From Bunting Hide we went on to Horrocks Hide, the largest and possibly best placed of all the other hides.  On the way there we had a brief stop to look over the Flash where we saw a Great Crested GrebeTutfted Ducks, four or five Pochard in the distance and some Gulls standing on the coloured buoys.  Peter pointed out that one of them was a Common Gull with yellowish-green legs and white 'mirrors' on it's wing tips but you really needed a spotting scope to see these features clearly. There were also both Great Black-backed and Lesser Black-backed Gulls on the other buoys.

Horrocks Hide overlooks a long thin strip of land known as 'The Spit', which is the remains of an old railway line that used to pass through this area.  In recent weeks the Spit has disappeared altogether under the volume of water caused by the very heavy and frequent rainstorms, but today a fair amount of it was viewable even though the water levels are generally still quite high.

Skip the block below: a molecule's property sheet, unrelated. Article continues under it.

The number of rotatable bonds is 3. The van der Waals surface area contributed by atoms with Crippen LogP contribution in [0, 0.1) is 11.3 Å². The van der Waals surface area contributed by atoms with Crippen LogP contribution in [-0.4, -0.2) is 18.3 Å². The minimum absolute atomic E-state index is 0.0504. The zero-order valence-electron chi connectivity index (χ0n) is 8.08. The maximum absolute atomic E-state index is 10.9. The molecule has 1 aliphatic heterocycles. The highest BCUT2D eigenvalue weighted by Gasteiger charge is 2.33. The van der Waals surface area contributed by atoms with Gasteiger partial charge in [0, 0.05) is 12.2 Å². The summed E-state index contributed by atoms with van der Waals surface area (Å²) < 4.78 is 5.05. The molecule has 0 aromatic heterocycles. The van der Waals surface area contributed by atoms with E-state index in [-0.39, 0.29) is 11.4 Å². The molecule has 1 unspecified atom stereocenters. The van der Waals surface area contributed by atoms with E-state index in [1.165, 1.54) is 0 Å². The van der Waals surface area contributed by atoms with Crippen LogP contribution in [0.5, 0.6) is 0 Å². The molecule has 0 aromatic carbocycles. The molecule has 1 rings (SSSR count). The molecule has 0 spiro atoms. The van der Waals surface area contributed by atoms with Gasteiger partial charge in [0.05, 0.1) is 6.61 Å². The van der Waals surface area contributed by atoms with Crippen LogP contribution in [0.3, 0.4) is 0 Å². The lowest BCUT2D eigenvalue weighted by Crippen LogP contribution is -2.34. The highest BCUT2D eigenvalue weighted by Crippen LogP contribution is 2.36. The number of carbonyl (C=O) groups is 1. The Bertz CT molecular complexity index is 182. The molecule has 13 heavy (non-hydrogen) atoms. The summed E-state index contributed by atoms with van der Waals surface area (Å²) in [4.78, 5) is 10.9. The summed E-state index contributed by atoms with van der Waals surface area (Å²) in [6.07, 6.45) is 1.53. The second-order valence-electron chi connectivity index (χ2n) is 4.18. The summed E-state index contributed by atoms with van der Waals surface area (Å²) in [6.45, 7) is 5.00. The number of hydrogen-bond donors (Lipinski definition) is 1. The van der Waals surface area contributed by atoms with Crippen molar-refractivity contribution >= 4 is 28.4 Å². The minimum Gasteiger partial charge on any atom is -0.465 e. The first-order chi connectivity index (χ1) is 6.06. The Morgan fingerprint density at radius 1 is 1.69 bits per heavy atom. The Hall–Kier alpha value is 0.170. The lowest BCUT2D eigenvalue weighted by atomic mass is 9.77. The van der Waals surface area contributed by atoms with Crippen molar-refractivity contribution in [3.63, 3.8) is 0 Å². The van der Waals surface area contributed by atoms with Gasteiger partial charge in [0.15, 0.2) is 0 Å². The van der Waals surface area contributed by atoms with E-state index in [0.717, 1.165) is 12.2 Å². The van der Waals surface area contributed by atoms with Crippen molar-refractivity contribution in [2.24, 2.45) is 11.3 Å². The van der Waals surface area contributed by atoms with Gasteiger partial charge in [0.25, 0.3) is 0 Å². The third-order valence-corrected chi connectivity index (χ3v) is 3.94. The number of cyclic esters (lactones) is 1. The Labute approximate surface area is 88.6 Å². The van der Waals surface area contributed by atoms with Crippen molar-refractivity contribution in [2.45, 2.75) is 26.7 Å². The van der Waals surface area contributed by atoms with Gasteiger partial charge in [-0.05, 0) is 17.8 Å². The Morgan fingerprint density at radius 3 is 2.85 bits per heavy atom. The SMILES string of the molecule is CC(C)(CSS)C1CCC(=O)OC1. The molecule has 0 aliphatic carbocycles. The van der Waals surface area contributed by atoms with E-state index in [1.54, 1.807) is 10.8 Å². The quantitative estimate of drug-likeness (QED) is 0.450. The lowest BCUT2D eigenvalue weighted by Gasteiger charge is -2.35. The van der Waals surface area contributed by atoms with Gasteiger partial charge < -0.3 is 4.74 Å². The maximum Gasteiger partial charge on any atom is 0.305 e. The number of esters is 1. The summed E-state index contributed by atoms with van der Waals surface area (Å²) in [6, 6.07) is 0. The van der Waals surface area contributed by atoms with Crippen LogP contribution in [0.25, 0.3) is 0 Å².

A typical view of the end of 'The Spit' - Cormorants and Gulls

The Spit is often a great place to see waders, but today there were few if any about - even the normally present Lapwing were missing  The Cormorant numbers are increasing once again after their absence in the summer and there were at least two white-bellied juveniles at the end of the Spit.

There were also a lot of Canada Geese present.  In the pools there were Teal and Mallards, with a Great Crested Grebe in the distance.  Perhaps the best bird to be seen today were four Common Snipe which were distant and very well camouflaged as they sat low amongst the vegetation at the far end of the Spit, only occasionally wading in to the water.  To the right is a photograph I took of a Snipe here from earlier in the year: